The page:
Tucked in the back of a Craftsman home in Seattle is a two-story freestanding garage that reimagines the family room. Instead of a space centered around a television, the garage became a multipurpose pavilion that challenges the family to engage in creative play and activities. "My clients now have a large multipurpose room on the second level, a bike and car storage space on the first level, and a unit that's designed to be flexible and stimulating for the kids — one that can grow and change with them well into their teen years," says architect Margaret Menter.
Space at a Glance
Who uses it: A couple and their three young kids
Size: 413 square feet
Design challenge: Getting zoning approval for a project that the planning department didn't know how to categorize.
The clients wanted their kids to be able to use their imagination in the space. Now they can read books in the hammocks, hang from the monkey bars, climb the ropes or run around freely. The room can easily be converted from a gym to a party room, hosting a small dinner party or a family movie night. A small bathroom and a utility sink are on the premises, making cleanup after craft parties and small gatherings easier.
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This project pushed Menter to visualize a space through the eyes of active children; it also allowed her to use more modern, streamlined and functional design elements while still being conscious of a largely traditional home built in 1904.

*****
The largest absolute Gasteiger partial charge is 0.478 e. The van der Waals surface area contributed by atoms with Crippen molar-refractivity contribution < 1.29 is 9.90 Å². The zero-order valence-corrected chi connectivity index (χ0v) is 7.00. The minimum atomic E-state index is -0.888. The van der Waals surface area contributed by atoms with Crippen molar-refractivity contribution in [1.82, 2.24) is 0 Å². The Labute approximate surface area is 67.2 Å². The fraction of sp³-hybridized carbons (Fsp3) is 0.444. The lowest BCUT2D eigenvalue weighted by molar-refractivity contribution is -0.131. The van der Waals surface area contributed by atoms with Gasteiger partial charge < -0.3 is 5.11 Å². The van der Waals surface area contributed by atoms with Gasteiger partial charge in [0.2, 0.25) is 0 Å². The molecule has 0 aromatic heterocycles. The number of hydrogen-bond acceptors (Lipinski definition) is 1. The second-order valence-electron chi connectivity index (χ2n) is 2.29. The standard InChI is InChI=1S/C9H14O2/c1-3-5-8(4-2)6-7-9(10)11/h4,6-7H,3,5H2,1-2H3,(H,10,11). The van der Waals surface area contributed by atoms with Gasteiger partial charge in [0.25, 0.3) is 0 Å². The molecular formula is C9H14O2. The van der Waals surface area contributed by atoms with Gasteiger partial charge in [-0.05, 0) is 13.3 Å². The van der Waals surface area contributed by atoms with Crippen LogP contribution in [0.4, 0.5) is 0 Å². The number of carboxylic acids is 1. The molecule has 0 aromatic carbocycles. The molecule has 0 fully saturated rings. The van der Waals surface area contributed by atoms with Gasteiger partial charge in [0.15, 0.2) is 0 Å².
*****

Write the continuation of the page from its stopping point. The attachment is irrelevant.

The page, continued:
Menter's clients, who use the first level of the garage-pavilion as an electric car docking station, wanted to use as many green design solutions as possible for this space.
Menter kept 75 percent of the garage's existing walls to reduce waste; used lasting materials like plywood (for the walls) and stainless steel (for the fixtures and baseboards) to reduce the need for repairs; and installed industrial light fixtures, high-performance windows and skylights to reduce energy loss.
The play pavilion uses the original roof frame of the old garage; Menter just added a steel truss across the center of the space to support the climbing ropes and swings.
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The pavilion is seamlessly connected to the outdoors and is within plain view of the larger house. Its proximity to the patio ensures that entertaining can easily expand to the outside.
The biggest challenge for Menter was getting zoning approval. "We couldn't change the garage into a play space without adding car parking elsewhere on the property, so we ultimately ended up with a car garage tucked underneath a multipurpose space," says Menter.
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What used to be a storage area filled with boxes and random things is now a space that reflects the current lifestyle of this family. "[My clients] can always convert the pavilion into an office, music room or an in-law apartment in the future, but for now, it meets the needs of their fun and active family."
The best part of the renovation was when Menter's clients e-mailed her a picture of the kids in the pavilion with a sign that read, "Best room ever!"